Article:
It’s not very often that Survivor gets the opportunity to break the anticipated rhythm of an episode. Camp life, challenge, strategizing, Tribal; rinse-repeat like a Monster-of-the-Week. It’s a tried and true formula, but there is absolutely nothing wrong with an episodic format that’s been delivering for over seventeen years. Sometimes, though, an unconventional episode is demanded – sometimes it’s an untimely medevac, at times it’s a dreaded quit. For Australian Survivor, though, it’s not unexpected exits from the game that trigger unusual episodes – rather, it’s a necessary evil.
The inside baseball is this: in order for a show like Survivor to be produced in the Australian television market, more episodes need to go into a season. That’s why we have 26 episodes instead of 14; 24 castaways instead of 16-20; 55 days instead of 39. It’s also the reason why we have non-elimination episodes. If we want Australian Survivor, then we have to swallow that pill.
To its credit, the show’s second season has stepped up its game with the non-eliminations. Instead of episodes just suddenly ending with a sunset on the beach or immediately after a reward challenge, this year we’ve seen Tribal Council – and the vote – remain an integral component of the climax of the episode. With the controversial tribe swap last week and an inverse Tribal tonight, Australian Survivor is doing its best to make their non-eliminations mirror the usual format. I was cautious last week, but this time around, they knocked it out of the park.
This may have been one of the most unconventional episodes of Survivor we’ve ever seen – and I loved every minute of it.
AN INVERSION OF PERSPECTIVE
After 17 years, it’s not often that completely new ground is broken on Survivor. However, the “Ultimate Reward” Challenge introduced such a fascinating element into the game, turning everything on its head and forcing the castaways to figure out how to make a decision that could have strategic consequences in a manner that was entirely unprecedented. After beating Asaga in a nail-biter finish of a challenge, Samatau were sent to Tribal Council to vote for one of their own to take part in the chance to win the Ultimate Reward. With Jonathan LaPaglia coy as a schoolgirl about what that actually meant, the castaways had to scramble to make sense of it all.
Locky and Henry, the low men on the totem pole, had very little opportunity to wrangle the Ultimate Reward for themselves. Henry, perhaps weary from the starvation and the sudden (and self-imposed) downturn in his game prospects, seemed to resign himself to the chaos of the unknown reward. Locky tried to build a case out of whole cloth as their most physically strong asset, but even he knew it was a weak argument. But this twist was not designed to save the outsiders – it served to make the power players look at their own game in a new light.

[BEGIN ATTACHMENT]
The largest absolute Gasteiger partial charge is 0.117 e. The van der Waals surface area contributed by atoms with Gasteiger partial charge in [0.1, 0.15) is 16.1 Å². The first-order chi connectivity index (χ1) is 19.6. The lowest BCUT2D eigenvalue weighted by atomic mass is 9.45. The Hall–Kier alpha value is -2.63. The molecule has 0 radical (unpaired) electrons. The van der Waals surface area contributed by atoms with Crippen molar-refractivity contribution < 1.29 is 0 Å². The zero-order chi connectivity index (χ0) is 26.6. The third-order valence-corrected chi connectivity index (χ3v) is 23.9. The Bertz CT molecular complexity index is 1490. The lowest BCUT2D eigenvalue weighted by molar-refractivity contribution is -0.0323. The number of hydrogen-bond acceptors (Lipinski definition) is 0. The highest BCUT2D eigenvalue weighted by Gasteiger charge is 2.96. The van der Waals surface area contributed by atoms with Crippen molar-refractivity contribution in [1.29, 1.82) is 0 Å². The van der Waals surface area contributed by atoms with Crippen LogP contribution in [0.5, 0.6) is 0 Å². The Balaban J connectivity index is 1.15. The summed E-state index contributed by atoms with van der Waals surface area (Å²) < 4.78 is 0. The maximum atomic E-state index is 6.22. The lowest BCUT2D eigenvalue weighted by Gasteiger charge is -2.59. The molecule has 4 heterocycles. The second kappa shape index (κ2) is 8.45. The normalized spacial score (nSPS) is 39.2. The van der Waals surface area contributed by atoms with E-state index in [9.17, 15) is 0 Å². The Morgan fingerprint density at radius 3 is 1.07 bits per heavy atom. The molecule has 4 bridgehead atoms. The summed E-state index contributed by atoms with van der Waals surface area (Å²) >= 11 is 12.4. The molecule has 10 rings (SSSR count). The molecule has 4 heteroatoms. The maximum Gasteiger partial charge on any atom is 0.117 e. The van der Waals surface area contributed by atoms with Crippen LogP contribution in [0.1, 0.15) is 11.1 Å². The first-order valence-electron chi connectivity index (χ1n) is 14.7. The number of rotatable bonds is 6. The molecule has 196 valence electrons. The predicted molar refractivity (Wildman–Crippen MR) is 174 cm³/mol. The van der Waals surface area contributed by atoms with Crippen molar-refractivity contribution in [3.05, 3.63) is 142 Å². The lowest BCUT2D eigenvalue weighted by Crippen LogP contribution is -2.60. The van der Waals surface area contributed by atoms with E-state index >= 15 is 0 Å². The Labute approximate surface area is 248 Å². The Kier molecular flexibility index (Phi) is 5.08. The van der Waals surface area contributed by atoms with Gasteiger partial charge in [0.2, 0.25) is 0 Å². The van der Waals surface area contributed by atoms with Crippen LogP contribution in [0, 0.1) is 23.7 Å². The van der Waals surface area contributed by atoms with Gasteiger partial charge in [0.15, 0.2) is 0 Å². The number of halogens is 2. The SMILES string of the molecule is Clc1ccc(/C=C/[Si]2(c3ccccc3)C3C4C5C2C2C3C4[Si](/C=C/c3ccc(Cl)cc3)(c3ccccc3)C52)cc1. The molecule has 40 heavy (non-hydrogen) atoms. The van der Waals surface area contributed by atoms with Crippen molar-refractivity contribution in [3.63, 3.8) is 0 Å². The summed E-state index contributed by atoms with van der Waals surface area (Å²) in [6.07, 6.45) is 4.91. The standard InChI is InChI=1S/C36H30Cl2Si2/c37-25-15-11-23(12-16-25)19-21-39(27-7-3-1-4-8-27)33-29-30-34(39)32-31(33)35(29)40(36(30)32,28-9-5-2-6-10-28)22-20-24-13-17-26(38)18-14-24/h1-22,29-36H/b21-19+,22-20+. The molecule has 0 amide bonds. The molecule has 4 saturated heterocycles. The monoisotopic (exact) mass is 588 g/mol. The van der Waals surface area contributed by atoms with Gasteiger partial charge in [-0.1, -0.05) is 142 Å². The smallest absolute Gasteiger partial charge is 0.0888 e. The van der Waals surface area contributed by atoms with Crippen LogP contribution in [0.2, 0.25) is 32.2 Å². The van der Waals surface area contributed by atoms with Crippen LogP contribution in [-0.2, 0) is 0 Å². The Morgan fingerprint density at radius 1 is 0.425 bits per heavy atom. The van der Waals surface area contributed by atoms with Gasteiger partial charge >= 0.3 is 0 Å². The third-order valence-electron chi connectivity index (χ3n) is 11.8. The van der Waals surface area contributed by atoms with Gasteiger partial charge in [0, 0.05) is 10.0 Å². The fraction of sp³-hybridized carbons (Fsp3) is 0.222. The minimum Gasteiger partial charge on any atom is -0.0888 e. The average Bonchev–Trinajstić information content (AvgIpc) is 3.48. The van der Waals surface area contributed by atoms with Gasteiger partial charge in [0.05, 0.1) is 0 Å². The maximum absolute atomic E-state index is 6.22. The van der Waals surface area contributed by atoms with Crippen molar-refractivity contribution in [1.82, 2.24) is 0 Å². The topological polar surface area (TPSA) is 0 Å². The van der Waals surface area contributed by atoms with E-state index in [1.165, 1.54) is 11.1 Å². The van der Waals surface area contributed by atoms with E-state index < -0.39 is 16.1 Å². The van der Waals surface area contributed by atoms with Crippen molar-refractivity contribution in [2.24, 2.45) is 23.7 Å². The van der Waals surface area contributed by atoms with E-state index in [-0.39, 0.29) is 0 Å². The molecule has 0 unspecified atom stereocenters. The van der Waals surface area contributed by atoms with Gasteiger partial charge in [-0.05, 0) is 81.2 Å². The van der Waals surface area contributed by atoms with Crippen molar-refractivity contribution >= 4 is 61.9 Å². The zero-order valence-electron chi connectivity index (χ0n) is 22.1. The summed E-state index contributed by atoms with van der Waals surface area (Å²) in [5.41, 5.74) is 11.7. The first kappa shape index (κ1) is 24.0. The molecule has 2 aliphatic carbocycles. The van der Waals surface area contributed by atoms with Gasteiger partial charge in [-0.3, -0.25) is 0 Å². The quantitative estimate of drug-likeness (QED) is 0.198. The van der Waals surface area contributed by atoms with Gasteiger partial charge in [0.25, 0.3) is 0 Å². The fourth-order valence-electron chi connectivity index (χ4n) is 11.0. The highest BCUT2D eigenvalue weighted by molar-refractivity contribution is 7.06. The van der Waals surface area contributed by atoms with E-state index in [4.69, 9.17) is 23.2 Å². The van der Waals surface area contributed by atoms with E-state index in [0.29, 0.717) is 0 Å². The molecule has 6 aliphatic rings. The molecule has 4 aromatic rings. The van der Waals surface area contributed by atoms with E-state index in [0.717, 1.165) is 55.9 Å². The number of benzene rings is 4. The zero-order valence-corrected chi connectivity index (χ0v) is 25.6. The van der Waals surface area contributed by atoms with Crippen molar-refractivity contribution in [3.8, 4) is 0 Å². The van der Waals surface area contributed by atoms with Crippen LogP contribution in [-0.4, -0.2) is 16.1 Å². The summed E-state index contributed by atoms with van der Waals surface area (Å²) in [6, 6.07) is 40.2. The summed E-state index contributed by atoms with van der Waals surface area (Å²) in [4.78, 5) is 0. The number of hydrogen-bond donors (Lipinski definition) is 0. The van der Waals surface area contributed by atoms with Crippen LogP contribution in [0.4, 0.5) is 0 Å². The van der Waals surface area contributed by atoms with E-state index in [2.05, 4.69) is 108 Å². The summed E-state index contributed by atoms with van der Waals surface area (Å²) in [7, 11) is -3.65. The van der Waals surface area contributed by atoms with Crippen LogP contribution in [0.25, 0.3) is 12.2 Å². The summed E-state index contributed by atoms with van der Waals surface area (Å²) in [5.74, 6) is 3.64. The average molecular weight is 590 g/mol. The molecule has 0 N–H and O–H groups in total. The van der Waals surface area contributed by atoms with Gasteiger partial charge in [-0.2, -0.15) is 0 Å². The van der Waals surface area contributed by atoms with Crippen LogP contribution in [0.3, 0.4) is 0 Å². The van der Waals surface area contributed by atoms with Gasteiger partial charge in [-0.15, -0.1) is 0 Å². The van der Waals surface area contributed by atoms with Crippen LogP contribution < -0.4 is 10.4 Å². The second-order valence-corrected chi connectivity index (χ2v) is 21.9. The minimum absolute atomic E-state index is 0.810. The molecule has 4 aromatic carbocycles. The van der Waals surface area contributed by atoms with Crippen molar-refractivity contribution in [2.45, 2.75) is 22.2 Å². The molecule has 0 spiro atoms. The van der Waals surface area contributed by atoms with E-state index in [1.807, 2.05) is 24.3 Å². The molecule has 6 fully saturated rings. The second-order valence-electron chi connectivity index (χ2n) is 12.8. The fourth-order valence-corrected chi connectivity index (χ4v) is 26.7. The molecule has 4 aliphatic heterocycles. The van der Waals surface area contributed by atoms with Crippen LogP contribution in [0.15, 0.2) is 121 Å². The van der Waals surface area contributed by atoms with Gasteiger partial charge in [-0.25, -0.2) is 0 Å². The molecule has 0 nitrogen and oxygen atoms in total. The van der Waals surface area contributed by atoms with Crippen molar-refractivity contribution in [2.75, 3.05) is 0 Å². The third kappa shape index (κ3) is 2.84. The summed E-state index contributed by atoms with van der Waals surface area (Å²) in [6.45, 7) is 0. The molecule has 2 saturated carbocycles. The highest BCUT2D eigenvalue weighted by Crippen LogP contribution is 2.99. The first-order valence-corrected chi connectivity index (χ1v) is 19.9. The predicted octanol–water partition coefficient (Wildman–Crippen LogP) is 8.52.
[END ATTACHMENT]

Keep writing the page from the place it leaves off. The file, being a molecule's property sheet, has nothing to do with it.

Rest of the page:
For the dominant alliance of A.K., Jarrad, Ziggy, Tessa and Peter had a straightforward job to do – for once, they had to keep the votes from ending up on their adversaries Locky and Henry. The trouble was figuring out which one of their own should get the votes. Almost all of their names were thrown around – Jarrad suggested Tessa, A.K. wanted to vote for Jarrad, Ziggy was a solid all-rounder. But without knowing what the reward would actually be – something for the tribe or something individual – the trust within this majority alliance was tested in a way like never before.
The currency of trust is a common concept when it comes to building relationships and alliances, but it’s always easier to build trust by uniting against a common enemy than it is to cast the introspective eye on the hierarchies and trust within your own faction. A.K. found that tonight – he wanted to push to put the votes on his right-hand man, Jarrad. With another quiet and astute argument, Jarrad talked A.K. down from the ledge – making such a move would only expose the strength of their partnership. It was better to put the votes on someone else – but it had to be someone they trusted immensely. You can trust yourself, but can you trust everyone in your alliance?